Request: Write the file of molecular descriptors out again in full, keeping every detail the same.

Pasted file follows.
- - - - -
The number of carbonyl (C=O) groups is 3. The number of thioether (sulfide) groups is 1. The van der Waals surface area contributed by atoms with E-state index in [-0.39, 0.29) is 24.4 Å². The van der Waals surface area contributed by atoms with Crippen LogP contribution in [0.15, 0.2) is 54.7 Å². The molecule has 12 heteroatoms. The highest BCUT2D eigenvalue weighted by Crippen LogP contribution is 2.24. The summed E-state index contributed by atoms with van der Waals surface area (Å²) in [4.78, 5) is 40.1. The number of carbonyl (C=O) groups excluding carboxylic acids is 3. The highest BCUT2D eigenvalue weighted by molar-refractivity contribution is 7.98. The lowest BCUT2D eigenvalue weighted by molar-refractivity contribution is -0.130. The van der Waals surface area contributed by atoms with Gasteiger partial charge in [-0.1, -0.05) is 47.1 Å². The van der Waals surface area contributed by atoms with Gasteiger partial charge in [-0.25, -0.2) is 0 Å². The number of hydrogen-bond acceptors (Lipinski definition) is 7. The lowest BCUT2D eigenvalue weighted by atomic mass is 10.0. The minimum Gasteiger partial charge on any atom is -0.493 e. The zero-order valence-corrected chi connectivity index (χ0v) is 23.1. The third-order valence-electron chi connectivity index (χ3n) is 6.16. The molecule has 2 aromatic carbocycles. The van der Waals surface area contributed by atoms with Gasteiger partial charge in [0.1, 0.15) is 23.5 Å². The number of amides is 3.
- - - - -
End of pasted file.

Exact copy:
The number of carbonyl (C=O) groups is 3. The number of thioether (sulfide) groups is 1. The van der Waals surface area contributed by atoms with E-state index in [-0.39, 0.29) is 24.4 Å². The van der Waals surface area contributed by atoms with Crippen LogP contribution in [0.15, 0.2) is 54.7 Å². The molecule has 12 heteroatoms. The highest BCUT2D eigenvalue weighted by Crippen LogP contribution is 2.24. The summed E-state index contributed by atoms with van der Waals surface area (Å²) in [4.78, 5) is 40.1. The number of carbonyl (C=O) groups excluding carboxylic acids is 3. The highest BCUT2D eigenvalue weighted by molar-refractivity contribution is 7.98. The lowest BCUT2D eigenvalue weighted by molar-refractivity contribution is -0.130. The van der Waals surface area contributed by atoms with Gasteiger partial charge in [-0.1, -0.05) is 47.1 Å². The van der Waals surface area contributed by atoms with Gasteiger partial charge in [-0.25, -0.2) is 0 Å². The number of hydrogen-bond acceptors (Lipinski definition) is 7. The lowest BCUT2D eigenvalue weighted by atomic mass is 10.0. The minimum Gasteiger partial charge on any atom is -0.493 e. The zero-order valence-corrected chi connectivity index (χ0v) is 23.1. The third-order valence-electron chi connectivity index (χ3n) is 6.16. The molecule has 2 aromatic carbocycles. The van der Waals surface area contributed by atoms with Gasteiger partial charge in [0.1, 0.15) is 23.5 Å². The number of amides is 3.